Every Windows Phone includes an accelerometer, Assisted GPS (A-GPS), a compass, a light sensor, a proximity sensor, and an FM radio tuner (though that last bit often requires headphones for reception). All Windows Phones use micro-USB for connectivity and charging, but the location of the port is not standardized.
If you buy any Windows Phone, you are guaranteed to get a device with at least these specifications.
Hardware that is optional and will only be included on some phones
Looking over that list, some missing features immediately standout. That's because they're optional, though many will be common across the various available devices.
Optional Windows Phone hardware includes Wi-Fi (802.11g and 802.11n are supported), Bluetooth, expandable (but not removable) storage (2 GB to 32 GB on supported devices, via an internal micro-SD slot), a hardware keyboard, a camera with video recording (though many do, including HD-quality video) and geo-tagging capabilities, headphone jack, microphone, and external speaker(s). All of these features can be implemented on Windows Phone--i.e. the underlying software supports all of this--and as a result, you will actually see most of these features on most phones. But be careful to check if any are important to you. (The exception is expandable storage: This is proving quite rare so far.)
One of the possible hardware keyboard layouts.
Unlocked phones are available, starting at launch around the world. Nothing in the US yet, but it will happen, I was told.
Features you will not see on any Windows Phone include removable storage, ultra-high resolution screens (like the so-called Retina display on the iPhone 4) or custom screen resolutions, a gyroscope, a second, front-facing camera, or a Zune- (or iPhone-) style dock connector port. The reason for their exclusion, for now, is that the Windows Phone OS simply does not support these features. My guess (and it's just a guess) is that many of them will be added over time.
Future software updates
Before the iPhone, frequent software updates were uncommon in the smart phone world. Today, they're necessary. Like a PC, a smart phone is a multi-function device that gets better over time as you add more features. There are two ways to do this: Manually, through apps and automatically through software updates. These software updates can include security and bug fixes, too, of course, just as happens on Windows. But they can also add new features, either individually or through larger system updates.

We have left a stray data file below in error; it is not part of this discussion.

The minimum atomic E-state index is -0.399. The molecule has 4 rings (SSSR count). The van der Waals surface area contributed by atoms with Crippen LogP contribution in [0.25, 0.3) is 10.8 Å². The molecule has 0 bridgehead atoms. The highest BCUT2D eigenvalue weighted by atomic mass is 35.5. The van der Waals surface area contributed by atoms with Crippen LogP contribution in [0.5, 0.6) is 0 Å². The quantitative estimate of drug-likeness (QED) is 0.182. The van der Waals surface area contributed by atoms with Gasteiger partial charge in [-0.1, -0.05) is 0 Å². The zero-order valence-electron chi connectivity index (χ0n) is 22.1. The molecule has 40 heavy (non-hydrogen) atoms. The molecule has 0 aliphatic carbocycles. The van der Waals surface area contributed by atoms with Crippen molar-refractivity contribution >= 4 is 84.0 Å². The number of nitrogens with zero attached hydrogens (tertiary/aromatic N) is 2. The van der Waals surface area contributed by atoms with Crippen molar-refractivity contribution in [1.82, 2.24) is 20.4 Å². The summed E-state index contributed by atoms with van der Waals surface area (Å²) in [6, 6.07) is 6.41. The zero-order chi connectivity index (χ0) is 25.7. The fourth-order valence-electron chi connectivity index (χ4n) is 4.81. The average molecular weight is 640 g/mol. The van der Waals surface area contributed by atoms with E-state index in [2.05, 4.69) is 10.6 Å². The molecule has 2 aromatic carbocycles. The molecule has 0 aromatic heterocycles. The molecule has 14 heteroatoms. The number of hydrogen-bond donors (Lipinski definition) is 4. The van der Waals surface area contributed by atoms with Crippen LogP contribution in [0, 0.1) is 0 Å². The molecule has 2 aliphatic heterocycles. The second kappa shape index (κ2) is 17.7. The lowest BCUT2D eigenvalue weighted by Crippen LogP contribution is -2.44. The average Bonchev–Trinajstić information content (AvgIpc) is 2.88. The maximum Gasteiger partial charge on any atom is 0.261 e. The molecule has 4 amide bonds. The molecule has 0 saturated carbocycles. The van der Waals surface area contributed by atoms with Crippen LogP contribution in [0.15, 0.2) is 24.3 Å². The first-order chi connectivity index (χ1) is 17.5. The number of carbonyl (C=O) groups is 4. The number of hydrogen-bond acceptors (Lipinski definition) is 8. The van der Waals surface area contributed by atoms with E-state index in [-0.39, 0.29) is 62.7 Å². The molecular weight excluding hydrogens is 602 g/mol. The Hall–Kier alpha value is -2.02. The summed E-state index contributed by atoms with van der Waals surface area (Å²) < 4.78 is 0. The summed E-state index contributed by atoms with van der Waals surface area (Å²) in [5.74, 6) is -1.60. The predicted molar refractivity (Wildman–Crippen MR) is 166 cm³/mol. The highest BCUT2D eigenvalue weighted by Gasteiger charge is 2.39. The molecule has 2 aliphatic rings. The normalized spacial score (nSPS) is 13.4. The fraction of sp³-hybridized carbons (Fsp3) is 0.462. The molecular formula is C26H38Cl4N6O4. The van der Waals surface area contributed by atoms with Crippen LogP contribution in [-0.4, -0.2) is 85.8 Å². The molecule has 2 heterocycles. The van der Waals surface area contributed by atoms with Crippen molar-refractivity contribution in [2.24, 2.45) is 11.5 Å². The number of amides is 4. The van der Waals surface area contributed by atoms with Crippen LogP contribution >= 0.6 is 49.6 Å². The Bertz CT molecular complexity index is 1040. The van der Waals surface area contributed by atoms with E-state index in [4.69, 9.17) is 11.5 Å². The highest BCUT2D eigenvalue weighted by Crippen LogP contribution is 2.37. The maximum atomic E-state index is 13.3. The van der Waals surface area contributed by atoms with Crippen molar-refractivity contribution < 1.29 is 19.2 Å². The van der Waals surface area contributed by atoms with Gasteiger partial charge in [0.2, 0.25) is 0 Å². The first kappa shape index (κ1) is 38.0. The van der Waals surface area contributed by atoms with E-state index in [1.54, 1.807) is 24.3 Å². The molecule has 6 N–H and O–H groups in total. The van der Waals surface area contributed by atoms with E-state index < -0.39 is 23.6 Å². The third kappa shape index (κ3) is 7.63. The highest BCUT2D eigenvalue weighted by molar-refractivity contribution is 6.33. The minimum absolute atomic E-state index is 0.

Microsoft has pledged to update any and all Windows Phones over time. And they will do so, though the schedule remains unclear. There is, however, one wrinkle to this scheme that only came to light in the past few weeks. While Microsoft had previously maintained that it would completely bypass any controls put in place by wireless carriers and update Windows Phones directly, just as they do with Windows-based PCs, that is not the case. Instead, Microsoft is working with the wireless carriers to ensure that the updates they release pass whatever testing bars the carriers have put in place. Only when these updates have passed the tests will they be given to users. So its theoretically possible that a carrier, like AT&T, could hold up a big update for a month or more before handing it off to users.
Suffice to say that this news created a bit of an uncomfortable moment for everyone involved in a recent reviewer's workshop. But let the record show that I went to bat for consumers, with representatives of AT&T in the room, repeatedly, and interrupted attempts to move the conversation along. There's a cute feel-good vibe going on right now between Microsoft and AT&T, but I want to be clear about this: I do not trust the wireless carriers to do the right thing. Neither should you. And neither should Microsoft.
Here's what we were told. "We build updates for all Windows Phone users, but must certify them with the carriers," Microsoft corporate VP Joe Belfiore said. "They'll happen on a regular cadence like they do on the PC. If a carrier wants to stop an update they can. But they will get it out on the next release."
"Updates are cumulative," he added. "If one \[carrier\] doesn't get their testing done in time, the next push date comes and it goes out then. Carriers could in fact block updates to sell you a phone. That can happen. But we don't expect that to happen. We are not going to push updates onto carrier networks that they have not tested. Microsoft is being very trusting of the carriers here. This is very different from the situation with Windows Mobile where every phone was very different. With Windows Phone, there is no impact on OEM code, network code, and so on. Yes, there are upgrades that will require a full test pass. But most will not."